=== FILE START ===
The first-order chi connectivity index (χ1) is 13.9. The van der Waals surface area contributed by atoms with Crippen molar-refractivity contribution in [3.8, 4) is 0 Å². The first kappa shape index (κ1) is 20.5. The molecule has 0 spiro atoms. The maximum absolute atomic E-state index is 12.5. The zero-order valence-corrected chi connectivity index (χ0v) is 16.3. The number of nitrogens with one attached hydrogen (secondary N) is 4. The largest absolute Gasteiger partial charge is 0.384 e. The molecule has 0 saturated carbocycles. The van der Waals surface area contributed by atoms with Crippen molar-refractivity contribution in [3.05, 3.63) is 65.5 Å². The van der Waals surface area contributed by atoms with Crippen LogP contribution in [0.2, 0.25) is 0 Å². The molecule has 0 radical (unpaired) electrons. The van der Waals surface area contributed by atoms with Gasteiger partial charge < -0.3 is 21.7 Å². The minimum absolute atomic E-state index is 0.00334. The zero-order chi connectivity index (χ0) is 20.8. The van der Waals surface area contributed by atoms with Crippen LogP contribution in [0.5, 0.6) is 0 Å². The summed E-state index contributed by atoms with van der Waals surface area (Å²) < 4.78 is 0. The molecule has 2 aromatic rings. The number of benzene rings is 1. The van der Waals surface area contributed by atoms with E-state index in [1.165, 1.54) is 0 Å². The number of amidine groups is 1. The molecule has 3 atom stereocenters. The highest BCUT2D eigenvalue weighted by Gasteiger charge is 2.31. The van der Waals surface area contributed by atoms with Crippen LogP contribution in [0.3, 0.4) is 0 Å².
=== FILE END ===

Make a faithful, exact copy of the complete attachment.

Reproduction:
The first-order chi connectivity index (χ1) is 13.9. The van der Waals surface area contributed by atoms with Crippen molar-refractivity contribution in [3.8, 4) is 0 Å². The first kappa shape index (κ1) is 20.5. The molecule has 0 spiro atoms. The maximum absolute atomic E-state index is 12.5. The zero-order valence-corrected chi connectivity index (χ0v) is 16.3. The number of nitrogens with one attached hydrogen (secondary N) is 4. The largest absolute Gasteiger partial charge is 0.384 e. The molecule has 0 saturated carbocycles. The van der Waals surface area contributed by atoms with Crippen molar-refractivity contribution in [3.05, 3.63) is 65.5 Å². The van der Waals surface area contributed by atoms with Crippen LogP contribution in [0.2, 0.25) is 0 Å². The molecule has 0 radical (unpaired) electrons. The van der Waals surface area contributed by atoms with Gasteiger partial charge < -0.3 is 21.7 Å². The minimum absolute atomic E-state index is 0.00334. The zero-order chi connectivity index (χ0) is 20.8. The van der Waals surface area contributed by atoms with Crippen LogP contribution in [0.5, 0.6) is 0 Å². The summed E-state index contributed by atoms with van der Waals surface area (Å²) < 4.78 is 0. The molecule has 2 aromatic rings. The number of benzene rings is 1. The van der Waals surface area contributed by atoms with E-state index in [1.165, 1.54) is 0 Å². The number of amidine groups is 1. The molecule has 3 atom stereocenters. The highest BCUT2D eigenvalue weighted by Gasteiger charge is 2.31. The van der Waals surface area contributed by atoms with Crippen LogP contribution in [0.3, 0.4) is 0 Å².